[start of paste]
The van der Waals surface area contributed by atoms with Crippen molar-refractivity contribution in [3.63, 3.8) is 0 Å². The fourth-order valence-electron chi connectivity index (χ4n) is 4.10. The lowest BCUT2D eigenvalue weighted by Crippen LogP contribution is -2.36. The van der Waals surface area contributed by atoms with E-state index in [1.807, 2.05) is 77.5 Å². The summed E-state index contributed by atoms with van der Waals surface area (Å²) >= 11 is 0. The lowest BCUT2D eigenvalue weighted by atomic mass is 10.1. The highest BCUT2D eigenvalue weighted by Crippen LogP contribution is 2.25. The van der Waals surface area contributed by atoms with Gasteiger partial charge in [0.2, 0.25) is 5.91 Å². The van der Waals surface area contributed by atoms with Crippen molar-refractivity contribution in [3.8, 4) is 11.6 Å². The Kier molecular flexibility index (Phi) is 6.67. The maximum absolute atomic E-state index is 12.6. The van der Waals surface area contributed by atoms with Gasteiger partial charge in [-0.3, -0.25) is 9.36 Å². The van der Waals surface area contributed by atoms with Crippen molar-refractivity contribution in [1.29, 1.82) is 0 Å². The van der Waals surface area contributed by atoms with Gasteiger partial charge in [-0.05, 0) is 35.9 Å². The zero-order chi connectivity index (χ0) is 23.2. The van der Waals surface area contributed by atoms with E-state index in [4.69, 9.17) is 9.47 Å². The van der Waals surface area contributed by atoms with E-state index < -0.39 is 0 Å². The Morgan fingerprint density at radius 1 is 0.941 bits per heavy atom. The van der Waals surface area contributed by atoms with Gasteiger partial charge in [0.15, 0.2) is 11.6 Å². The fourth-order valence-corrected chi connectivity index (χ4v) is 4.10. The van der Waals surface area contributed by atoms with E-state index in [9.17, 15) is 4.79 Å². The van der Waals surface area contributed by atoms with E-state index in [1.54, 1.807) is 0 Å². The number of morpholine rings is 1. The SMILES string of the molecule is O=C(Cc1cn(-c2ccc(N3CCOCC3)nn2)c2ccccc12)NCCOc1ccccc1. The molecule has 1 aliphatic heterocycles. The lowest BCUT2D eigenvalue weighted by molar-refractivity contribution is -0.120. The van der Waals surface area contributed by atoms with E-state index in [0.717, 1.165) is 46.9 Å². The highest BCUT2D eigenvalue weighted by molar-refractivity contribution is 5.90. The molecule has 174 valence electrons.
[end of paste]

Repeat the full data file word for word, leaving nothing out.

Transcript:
The van der Waals surface area contributed by atoms with Crippen molar-refractivity contribution in [3.63, 3.8) is 0 Å². The fourth-order valence-electron chi connectivity index (χ4n) is 4.10. The lowest BCUT2D eigenvalue weighted by Crippen LogP contribution is -2.36. The van der Waals surface area contributed by atoms with E-state index in [1.807, 2.05) is 77.5 Å². The summed E-state index contributed by atoms with van der Waals surface area (Å²) >= 11 is 0. The lowest BCUT2D eigenvalue weighted by atomic mass is 10.1. The highest BCUT2D eigenvalue weighted by Crippen LogP contribution is 2.25. The van der Waals surface area contributed by atoms with Gasteiger partial charge in [0.2, 0.25) is 5.91 Å². The van der Waals surface area contributed by atoms with Crippen molar-refractivity contribution in [3.8, 4) is 11.6 Å². The Kier molecular flexibility index (Phi) is 6.67. The maximum absolute atomic E-state index is 12.6. The van der Waals surface area contributed by atoms with Gasteiger partial charge in [-0.3, -0.25) is 9.36 Å². The van der Waals surface area contributed by atoms with Crippen molar-refractivity contribution in [1.29, 1.82) is 0 Å². The van der Waals surface area contributed by atoms with Gasteiger partial charge in [-0.05, 0) is 35.9 Å². The zero-order chi connectivity index (χ0) is 23.2. The van der Waals surface area contributed by atoms with E-state index in [4.69, 9.17) is 9.47 Å². The van der Waals surface area contributed by atoms with E-state index < -0.39 is 0 Å². The Morgan fingerprint density at radius 1 is 0.941 bits per heavy atom. The van der Waals surface area contributed by atoms with Gasteiger partial charge in [0.15, 0.2) is 11.6 Å². The fourth-order valence-corrected chi connectivity index (χ4v) is 4.10. The van der Waals surface area contributed by atoms with E-state index in [9.17, 15) is 4.79 Å². The van der Waals surface area contributed by atoms with E-state index in [1.54, 1.807) is 0 Å². The number of morpholine rings is 1. The SMILES string of the molecule is O=C(Cc1cn(-c2ccc(N3CCOCC3)nn2)c2ccccc12)NCCOc1ccccc1. The molecule has 1 aliphatic heterocycles. The lowest BCUT2D eigenvalue weighted by molar-refractivity contribution is -0.120. The van der Waals surface area contributed by atoms with E-state index in [0.717, 1.165) is 46.9 Å². The highest BCUT2D eigenvalue weighted by molar-refractivity contribution is 5.90. The molecule has 174 valence electrons.